The defense chiefs of the United States and China met on the sidelines of a regional summit in Cambodia on Tuesday to discuss strained bilateral relations and regional and global security concerns, US and Chinese officials said.
It was the second face-to-face meeting between US Defense Secretary Lloyd J. Austin II and China’s Minister of National Defense General Wei Fenghe in six months. It comes just over a week after US President Joe Biden and Chinese President Xi Jinping met in Indonesia, which was widely seen as an effort to ease tensions between the two superpowers over trade and China’s claims to Taiwan.
Austin and Wei are in Siem Reap, Cambodia, attending a meeting of defense ministers of the Association of Southeast Asian Nations and other key Asia-Pacific countries.
Already strained relations between Washington and Beijing escalated in August when US House Speaker Nancy Pelosi visited Taiwan, which is independent but claimed by China. The US, Taiwan’s most important ally, has a long-standing “one China” policy that recognizes Beijing’s government but allows for informal relations and defense ties with Taipei and “strategic ambiguity” over whether the US would respond militarily if the island was attacked.
Biden said after his meeting with Xi that when it comes to China, the US will “compete fiercely, but I’m not looking for conflict.”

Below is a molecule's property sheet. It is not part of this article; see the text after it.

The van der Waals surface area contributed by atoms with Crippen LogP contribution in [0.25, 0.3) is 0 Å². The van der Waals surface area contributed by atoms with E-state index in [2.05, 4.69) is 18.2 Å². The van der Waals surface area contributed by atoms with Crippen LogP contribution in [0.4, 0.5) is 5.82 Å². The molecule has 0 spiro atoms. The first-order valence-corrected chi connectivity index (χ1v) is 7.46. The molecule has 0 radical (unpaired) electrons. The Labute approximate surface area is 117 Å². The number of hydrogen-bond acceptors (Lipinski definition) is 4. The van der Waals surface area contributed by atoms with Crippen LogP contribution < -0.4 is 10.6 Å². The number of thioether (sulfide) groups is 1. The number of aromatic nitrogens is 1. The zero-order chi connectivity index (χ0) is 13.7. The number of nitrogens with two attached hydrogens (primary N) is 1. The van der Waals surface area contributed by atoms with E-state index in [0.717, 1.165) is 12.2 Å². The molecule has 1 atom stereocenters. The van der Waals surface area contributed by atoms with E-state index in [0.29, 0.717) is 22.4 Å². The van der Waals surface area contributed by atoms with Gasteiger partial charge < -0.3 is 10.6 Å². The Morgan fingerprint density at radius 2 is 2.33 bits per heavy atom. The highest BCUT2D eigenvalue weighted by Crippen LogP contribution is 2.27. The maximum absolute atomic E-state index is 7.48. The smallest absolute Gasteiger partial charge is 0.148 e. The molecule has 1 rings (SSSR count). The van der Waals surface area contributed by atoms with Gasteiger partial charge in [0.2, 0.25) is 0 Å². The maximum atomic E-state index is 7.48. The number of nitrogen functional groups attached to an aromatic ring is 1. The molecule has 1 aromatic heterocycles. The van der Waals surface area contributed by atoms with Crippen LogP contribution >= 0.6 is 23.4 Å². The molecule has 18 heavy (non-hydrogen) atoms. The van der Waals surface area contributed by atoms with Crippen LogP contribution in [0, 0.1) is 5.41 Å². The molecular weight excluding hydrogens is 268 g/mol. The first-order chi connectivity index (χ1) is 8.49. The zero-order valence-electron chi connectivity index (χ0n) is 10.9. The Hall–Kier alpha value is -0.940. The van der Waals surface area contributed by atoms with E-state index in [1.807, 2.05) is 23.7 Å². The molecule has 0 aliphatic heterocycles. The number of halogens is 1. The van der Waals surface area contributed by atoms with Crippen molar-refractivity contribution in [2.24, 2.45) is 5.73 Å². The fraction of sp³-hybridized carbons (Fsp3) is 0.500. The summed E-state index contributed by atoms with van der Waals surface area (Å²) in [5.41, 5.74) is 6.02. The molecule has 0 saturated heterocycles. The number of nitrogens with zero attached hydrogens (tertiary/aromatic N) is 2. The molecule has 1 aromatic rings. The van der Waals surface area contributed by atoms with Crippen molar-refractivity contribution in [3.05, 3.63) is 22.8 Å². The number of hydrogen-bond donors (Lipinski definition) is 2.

Pentagon Press Secretary Brig. Gen. Pat Ryder said Austin reassured Wei of Biden’s commitment to the “one China” policy.
Austin “stressed his opposition to unilateral changes to the status quo” and urged China to refrain from destabilizing actions toward Taiwan, Ryder said in a statement.
He also called for continued talks on “reducing strategic risks, improving crisis communication and enhancing operational security”, noting concerns about “dangerous behavior by Chinese military aircraft” “which increases the risk of a crash”.
At a press conference, Chinese Defense Ministry spokesman Senior Colonel Tan Kefei described Tuesday’s talks as “a concrete measure to implement the important agreement between Xi and Biden.”
He said the meeting was “hugely significant” for China-US relations to “return to the track of healthy and stable development”.
However, an official statement by China’s Ministry of Defense quoted Wei as saying: “The responsibility for the current situation facing China-US relations lies with the US, not the Chinese side.
Wei said the Taiwan issue is a “red line” beyond which China will not interfere from abroad. China’s military “has the backbone, determination, confidence and ability to resolutely protect the unity of the motherland,” Wei said.
The defense ministry said in a statement that the two countries also exchanged views on the South China Sea, Ukraine and the Korean Peninsula, but did not provide details. A US statement said Austin discussed Russia’s war on Ukraine and noted that Washington and Beijing “oppose the use or threat of use of nuclear weapons.”
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